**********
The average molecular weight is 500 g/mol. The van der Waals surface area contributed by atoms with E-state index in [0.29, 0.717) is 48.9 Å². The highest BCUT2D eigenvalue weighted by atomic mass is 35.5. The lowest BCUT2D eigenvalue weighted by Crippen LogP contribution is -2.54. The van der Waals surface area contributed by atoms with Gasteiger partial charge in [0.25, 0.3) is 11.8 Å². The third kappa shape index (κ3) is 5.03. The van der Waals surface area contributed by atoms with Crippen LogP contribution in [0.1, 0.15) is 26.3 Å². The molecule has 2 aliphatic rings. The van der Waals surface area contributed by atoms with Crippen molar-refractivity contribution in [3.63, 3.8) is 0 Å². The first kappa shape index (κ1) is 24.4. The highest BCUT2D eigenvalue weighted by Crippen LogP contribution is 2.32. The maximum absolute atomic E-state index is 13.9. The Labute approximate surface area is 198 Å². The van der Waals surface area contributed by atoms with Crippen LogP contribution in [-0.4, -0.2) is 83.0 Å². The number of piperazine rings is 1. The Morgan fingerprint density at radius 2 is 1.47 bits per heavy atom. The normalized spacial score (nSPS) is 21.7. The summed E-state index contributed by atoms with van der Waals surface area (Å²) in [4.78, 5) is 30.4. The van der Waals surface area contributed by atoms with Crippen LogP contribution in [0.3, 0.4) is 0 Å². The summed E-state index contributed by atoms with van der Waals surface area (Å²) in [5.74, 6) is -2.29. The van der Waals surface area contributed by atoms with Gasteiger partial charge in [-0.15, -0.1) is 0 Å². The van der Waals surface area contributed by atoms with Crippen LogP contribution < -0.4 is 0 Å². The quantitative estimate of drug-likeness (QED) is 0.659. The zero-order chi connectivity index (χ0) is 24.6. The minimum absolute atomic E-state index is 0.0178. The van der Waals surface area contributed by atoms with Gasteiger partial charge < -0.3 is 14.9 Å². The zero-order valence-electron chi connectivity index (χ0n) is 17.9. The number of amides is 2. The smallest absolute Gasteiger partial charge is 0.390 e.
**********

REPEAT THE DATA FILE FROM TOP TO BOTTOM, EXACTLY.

The average molecular weight is 500 g/mol. The van der Waals surface area contributed by atoms with E-state index in [0.29, 0.717) is 48.9 Å². The highest BCUT2D eigenvalue weighted by atomic mass is 35.5. The lowest BCUT2D eigenvalue weighted by Crippen LogP contribution is -2.54. The van der Waals surface area contributed by atoms with Gasteiger partial charge in [0.25, 0.3) is 11.8 Å². The third kappa shape index (κ3) is 5.03. The van der Waals surface area contributed by atoms with Crippen LogP contribution in [0.1, 0.15) is 26.3 Å². The molecule has 2 aliphatic rings. The van der Waals surface area contributed by atoms with Crippen molar-refractivity contribution in [3.63, 3.8) is 0 Å². The first kappa shape index (κ1) is 24.4. The highest BCUT2D eigenvalue weighted by Crippen LogP contribution is 2.32. The maximum absolute atomic E-state index is 13.9. The Labute approximate surface area is 198 Å². The van der Waals surface area contributed by atoms with Crippen LogP contribution in [-0.4, -0.2) is 83.0 Å². The number of piperazine rings is 1. The Morgan fingerprint density at radius 2 is 1.47 bits per heavy atom. The normalized spacial score (nSPS) is 21.7. The summed E-state index contributed by atoms with van der Waals surface area (Å²) in [4.78, 5) is 30.4. The van der Waals surface area contributed by atoms with Crippen LogP contribution in [0.3, 0.4) is 0 Å². The summed E-state index contributed by atoms with van der Waals surface area (Å²) in [5.74, 6) is -2.29. The van der Waals surface area contributed by atoms with Gasteiger partial charge in [-0.15, -0.1) is 0 Å². The van der Waals surface area contributed by atoms with Crippen LogP contribution < -0.4 is 0 Å². The quantitative estimate of drug-likeness (QED) is 0.659. The zero-order chi connectivity index (χ0) is 24.6. The minimum absolute atomic E-state index is 0.0178. The van der Waals surface area contributed by atoms with Gasteiger partial charge < -0.3 is 14.9 Å². The zero-order valence-electron chi connectivity index (χ0n) is 17.9. The number of amides is 2. The smallest absolute Gasteiger partial charge is 0.390 e.